Foxconn’s 2012 plan: More robots, no layoffs, zero suicides, new factories

“As 2011 grows closer to conclusion, Foxconn, the world’s largest electronics contract manufacturer which assembles products for Apple, Sony and Nokia, has big plans for 2012,” Chris Chang reports for M.I.C. Gadget.

“The company aims to build more plants in inland regions to reduce labor costs, and most interestingly, 300,000 robots will be added to the assembly line but will not lay-off any workers according to comments made by founder and chairman Terry Gou,” Chang reports. “Gou said that the company will produce roughly 1,000 robots a day to perform routine and riskier jobs such as spraying, welding and assembling which are now mainly conducted by workers. Adding 300,000 robots to the assembly line won’t affect current staff, and guess what, Foxconn currently has 10,000 robots; in the next year, this number should jump to 300,000 and up to 1 million in the next three years. You may ask, how were the robots built? Ok, there’s a ‘robot kingdom’ in Taiwan.”

Chang reports, “According to Focus Taiwan, Foxconn was building a $223 million “robot kingdom” in the Central Taiwan Science Park in the Taiwanese city of Taichung. The research and development center and manufacturing hub is part of Gou’s ambitious plan to build one million industrial robots.”

Read more in the full article here.

[Thanks to MacDailyNews Reader “Dan K.” for the heads up.]


  1. It’s only a matter of time until robotics technology is advanced enough to negate low labor costs and thus making Made In The USA viable once more. Assuming we get competitive with corporate tax rates.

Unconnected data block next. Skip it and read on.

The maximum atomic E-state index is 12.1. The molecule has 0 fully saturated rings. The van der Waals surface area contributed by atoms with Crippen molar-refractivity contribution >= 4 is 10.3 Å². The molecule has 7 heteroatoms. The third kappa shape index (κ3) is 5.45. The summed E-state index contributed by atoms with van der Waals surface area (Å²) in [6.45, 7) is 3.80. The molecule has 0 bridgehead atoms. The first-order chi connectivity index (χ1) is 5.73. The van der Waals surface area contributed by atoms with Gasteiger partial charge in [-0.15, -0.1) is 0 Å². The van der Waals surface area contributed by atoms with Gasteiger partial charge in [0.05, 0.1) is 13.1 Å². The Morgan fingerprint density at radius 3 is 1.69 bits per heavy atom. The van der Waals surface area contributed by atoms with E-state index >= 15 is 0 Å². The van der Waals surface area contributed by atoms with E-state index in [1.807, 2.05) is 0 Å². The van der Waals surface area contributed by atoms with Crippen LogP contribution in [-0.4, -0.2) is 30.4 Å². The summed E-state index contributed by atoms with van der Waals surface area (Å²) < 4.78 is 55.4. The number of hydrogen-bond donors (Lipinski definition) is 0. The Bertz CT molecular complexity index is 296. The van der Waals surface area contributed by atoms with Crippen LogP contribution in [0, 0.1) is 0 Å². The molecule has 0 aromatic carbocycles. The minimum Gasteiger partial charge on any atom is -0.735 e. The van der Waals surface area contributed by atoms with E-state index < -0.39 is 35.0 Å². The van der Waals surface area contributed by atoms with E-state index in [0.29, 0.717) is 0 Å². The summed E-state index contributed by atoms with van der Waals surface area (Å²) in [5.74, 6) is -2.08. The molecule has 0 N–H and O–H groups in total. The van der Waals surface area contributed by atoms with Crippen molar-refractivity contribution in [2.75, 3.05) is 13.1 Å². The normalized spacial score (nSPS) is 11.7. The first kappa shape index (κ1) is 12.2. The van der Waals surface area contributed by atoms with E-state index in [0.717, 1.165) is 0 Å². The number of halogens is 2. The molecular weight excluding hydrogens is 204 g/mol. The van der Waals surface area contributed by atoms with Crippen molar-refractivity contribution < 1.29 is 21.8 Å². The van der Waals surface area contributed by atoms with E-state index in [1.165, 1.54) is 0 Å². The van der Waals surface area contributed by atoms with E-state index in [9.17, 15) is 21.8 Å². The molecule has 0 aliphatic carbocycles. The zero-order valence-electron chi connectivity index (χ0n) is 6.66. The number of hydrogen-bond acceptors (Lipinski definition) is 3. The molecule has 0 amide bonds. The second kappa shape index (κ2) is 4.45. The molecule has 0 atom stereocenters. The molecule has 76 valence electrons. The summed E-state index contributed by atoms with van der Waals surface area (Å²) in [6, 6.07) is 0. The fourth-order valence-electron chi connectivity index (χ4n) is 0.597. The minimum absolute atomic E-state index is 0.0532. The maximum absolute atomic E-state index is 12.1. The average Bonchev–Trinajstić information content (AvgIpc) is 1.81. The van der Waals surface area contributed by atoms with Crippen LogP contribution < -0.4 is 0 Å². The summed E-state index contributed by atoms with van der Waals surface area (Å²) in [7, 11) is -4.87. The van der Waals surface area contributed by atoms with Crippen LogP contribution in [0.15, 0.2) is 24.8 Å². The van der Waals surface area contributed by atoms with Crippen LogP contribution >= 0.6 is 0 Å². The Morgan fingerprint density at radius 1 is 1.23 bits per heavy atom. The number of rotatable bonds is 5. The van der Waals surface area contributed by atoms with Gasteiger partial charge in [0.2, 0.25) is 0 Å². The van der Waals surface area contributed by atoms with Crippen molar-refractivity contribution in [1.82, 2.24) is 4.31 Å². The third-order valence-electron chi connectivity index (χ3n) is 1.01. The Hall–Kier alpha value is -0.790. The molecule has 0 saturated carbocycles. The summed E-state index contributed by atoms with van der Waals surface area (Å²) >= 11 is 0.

1. There are suicides all across the world, FTB. It isn’t a laughing matter. It happens in the U.S. quite frequently and it isn’t a bluecollar-only issue. I have heard of two suicides within the past month and it has had a tremendous impact on their families and coworkers.

  2. Apple is large enough and profitable enough to continue to make roads into “chip” design and manufacturing.

    Ultra large scale integrated circuits with associated robotic assembly might eventually reduce the numbers of discrete components and allow robots to do most assembly for iPads.

    That would be incredible. But it would not necessarily do what some people think in getting lots of manufacturing jobs back to the US.

    It would get very high tech mechanical engineering, tooling, maintenance and operations employees in an automated factory and those will be great jobs at high salaries.

    The days of the janitor making the proverbial $50/hr because he is in a union at GM are gone.

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